A Russian passenger plane with at least 170 people aboard crashed in eastern Ukraine today after sending an SOS message, emergency officials said.
The Tupolev Tu-154 plane, en route from the Russian Black Sea resort of Anapa to St Petersburg, disappeared from radar screens while flying over Ukraine around 2.30pm local time, Russian and emergency situations ministry officials said.
Minutes later, the Russian emergency ministry said wreckage from the plane had been found on the ground.
Russian emergency spokesman, Irina Andriyanova, said that 30 bodies had been found. She said there were 171 people aboard: 160 passengers, including six children, and 11 crew members. Ukrainian officials said there were 160 passengers and 10 crew members on board. The discrepancy could not immediately be explained.
The plane disappeared from radar screens two minutes after the crew sent an SOS signal, another Russian spokeswoman, Yulia Stadnikova, said. The plane belongs to St. Petersburg-based Pulkovo airlines, which is among Russia's largest air companies.
Rescuers were working at the site of the crash, found near the Ukrainian city of Donetsk, about 400 miles (640 kilometers) east of Kiev, Ukrainian officials said.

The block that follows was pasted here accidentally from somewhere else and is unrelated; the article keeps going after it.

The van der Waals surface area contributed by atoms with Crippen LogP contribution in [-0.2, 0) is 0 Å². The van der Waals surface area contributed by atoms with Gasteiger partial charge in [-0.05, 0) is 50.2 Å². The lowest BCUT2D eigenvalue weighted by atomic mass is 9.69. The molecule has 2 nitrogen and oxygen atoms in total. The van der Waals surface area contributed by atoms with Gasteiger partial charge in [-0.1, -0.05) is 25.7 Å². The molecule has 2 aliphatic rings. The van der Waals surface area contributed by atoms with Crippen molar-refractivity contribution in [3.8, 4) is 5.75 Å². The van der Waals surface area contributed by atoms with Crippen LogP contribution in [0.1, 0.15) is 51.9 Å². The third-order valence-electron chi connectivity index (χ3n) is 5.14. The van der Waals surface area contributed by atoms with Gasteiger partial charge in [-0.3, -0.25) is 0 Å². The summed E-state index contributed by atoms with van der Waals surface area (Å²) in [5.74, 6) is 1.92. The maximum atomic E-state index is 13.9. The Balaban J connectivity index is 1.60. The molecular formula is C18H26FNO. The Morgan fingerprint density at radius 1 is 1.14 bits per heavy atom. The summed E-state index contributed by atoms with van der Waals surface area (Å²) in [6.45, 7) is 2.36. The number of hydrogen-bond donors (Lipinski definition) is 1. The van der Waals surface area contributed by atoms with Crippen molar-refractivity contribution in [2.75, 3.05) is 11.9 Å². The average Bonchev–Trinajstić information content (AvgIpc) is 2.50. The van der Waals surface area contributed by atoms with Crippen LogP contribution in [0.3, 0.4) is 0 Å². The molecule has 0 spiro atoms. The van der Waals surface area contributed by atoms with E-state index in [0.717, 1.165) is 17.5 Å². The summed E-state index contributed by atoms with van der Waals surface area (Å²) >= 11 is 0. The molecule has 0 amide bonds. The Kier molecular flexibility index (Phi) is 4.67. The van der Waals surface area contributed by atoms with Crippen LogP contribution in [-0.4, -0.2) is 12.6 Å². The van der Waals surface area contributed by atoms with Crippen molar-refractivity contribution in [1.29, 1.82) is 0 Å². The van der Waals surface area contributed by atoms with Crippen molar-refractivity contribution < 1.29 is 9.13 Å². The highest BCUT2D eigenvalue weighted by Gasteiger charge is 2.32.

The Interfax news agency quoted Ukrainian Emergency Situations Ministry spokesman Igor Krol as saying a fire broke out on the plane at 10,000 meters (32,800 feet) and that the crew decided to try to make an emergency landing. However, it quoted Russian aviation official Alexander Neradko as saying that the plane might have run into strong turbulence.
The incident was the third major plane crash in the region this year, and came less than two months after at least 124 people died when an Airbus A-310 of the Russian airline S7 skidded off a runway and burst into flames on July 9 in the Siberian city of Irkutsk.
On May 3, an A-320 of the Armenian airline Armavia crashed into the Black Sea while trying to land in the Russian resort city of Sochi in rough weather, killing all 113 people aboard.
Russian-made Tu-154s are widely used by Russian airlines for many regional flights.